How many people get to live their dreams? I am..........!

This is my story from the time when Capt'n John and I first decided to sail around the big block, to circumnavigate this great land of ours, AUSTRALIA.

Friday, 26 October 2012

Elcho Island

Wednesday 24th October 2012
Elcho Island
Passage to Elcho Island
11’56.801S – 135’39.484E
sunrise at Guruliya Bay 
natural rock caves in Guruliya Bay  
MrJ and I left Guruliya Bay in the early morning hours once more just a golden tropical sun came over the island to greet the day.
I spent most of the morning doing chart work and calculating tide times for the different anchorage that we may be stopping at before Darwin. Nothing much happens on a passage like this; it is full of those day to day things that just happen. I haven’t got too much to say. I must be getting tired!
Our track took us round the top of the Stevens Island and down the western side of the Wessel Island Group to an anchorage ¾ the way down Elcho Island.
rounding Stewart Island
Occasional pillars of smoke billow up through the blue sky, made milky by the humid air. Fire is a tool the Aboriginal people have used for thousands of years and the smoke from a burn-off covering hundreds of square kilometres is enough to seed passing clouds and produce rain.
a shady spot on a hot evening
Elcho Island (which I did not get to visit) is an island off the coast of the Northern Territory. It is located at the southern end of the Wessel Islands group located in the East Arnhem Region and is approximately 55 km long and 6 km across at its widest point. Galiwin'ku, located near the island's southern tip, is the main community on the island. It is the largest Aboriginal community in northeast Arnhem Land and is the second largest Aboriginal community in the Northern Territory. The population of Galiwin'ku varies during the seasons with many outstation residents migrating to the community during the wet season due to inaccessibility. Galiwin'ku is a traditional Aboriginal community with restricted access; permission to visit is required by law and can be made through the Northern Land Council directly (I won’t go there with this one again) or via the Galiwin'ku Council. Total alcohol restrictions apply.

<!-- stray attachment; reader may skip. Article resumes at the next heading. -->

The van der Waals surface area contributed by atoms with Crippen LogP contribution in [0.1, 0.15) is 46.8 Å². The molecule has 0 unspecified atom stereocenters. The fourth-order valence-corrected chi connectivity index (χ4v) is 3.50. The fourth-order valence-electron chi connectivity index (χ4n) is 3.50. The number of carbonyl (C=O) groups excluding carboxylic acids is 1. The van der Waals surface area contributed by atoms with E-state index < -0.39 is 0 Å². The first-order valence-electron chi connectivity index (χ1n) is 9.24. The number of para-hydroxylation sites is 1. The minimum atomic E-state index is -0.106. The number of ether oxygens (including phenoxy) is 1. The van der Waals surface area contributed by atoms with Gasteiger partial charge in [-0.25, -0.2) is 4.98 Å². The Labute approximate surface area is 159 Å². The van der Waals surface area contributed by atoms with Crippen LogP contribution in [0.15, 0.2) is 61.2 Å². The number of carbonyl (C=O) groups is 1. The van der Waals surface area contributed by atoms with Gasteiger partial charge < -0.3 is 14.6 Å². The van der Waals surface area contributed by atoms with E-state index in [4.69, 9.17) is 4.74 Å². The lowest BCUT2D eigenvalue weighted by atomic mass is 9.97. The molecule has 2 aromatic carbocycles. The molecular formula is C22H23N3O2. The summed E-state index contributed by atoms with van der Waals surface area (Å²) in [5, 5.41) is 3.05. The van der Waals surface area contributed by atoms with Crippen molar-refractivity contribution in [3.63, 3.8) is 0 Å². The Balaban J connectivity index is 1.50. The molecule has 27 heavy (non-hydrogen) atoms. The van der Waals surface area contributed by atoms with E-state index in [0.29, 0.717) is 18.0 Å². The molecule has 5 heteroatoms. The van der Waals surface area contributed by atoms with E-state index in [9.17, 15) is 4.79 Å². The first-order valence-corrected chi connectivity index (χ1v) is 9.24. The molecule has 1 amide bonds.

Grey-feathered morning star pole by Galiwin'ku (Elcho Island) artist

Elcho Island Arts is located in the township of Galiwin’ku on Elcho Island. They work with and buy art from over 200 Yolngu artists in Galiwin’ku and the Marthakal homelands region. The artists create high quality visual art in a range of media and styles. The sales and promotion of fine art is significant avenue for Yolgnu to share their rich culture with audiences for art in Australia and overseas. Yolngu artists use natural resources for their age-old painting technique - hollow logs, bark panels, ground ochres. Yolngu art is a direct inheritance from ancient times. For succeeding generations, the art forms and ceremonies passed on to today’s Yolngu people express direct links their creation sites and ancestors. Buyu djama (weaving work) suits Yolgnu women’s contemporary way of life and attracts the interests of the balanda (non-Aboriginal) art market. Constant experimentation keeps the art exciting and dynamic, both for those creating it and for the ever increasing number of discerning admirers of their art. Elcho Island artists share their knowledge of the environment and the spiritual guardians of their land through their art. Each Dhuwa and Yirritja clan has its own patterns and totemic symbols, which show their relationships to all the people and creatures that live together in this country.
hooked a sunset

MrJ and I dropped anchor in this un-named bay on Elcho Bay between Ganuwa Point on the north side and Warrnga Point on the south side; settling down to a very quiet and uneventful night.



  1. Hi Nancy
    Loving the blog and re-living this wonderful part of the country. Tried to leave a message on Mr J's blog, but it wouldn't let me as I don't have an account and "anonymous" is not an option on his for some reason.

    Loving the photos, as usual - and I think you picked a perfect time to really see the rip - we had a gentle tide with us, and I wondered about how quickly it went past - you're timing sounds much better for viewing the scenery!

    Craig (SCARLETT)

  2. Hi Nancy - what a great blog & excellent photos! One more to add to my favourites (or two in fact:)). We are sailing from Perth to Melbourne- the "wrong way" and probably passed you somewhere around Portland Roads (we sailed non-stop from Seisia to Lizard Island). All the best
    Magda & Stuart
    S/V Smiley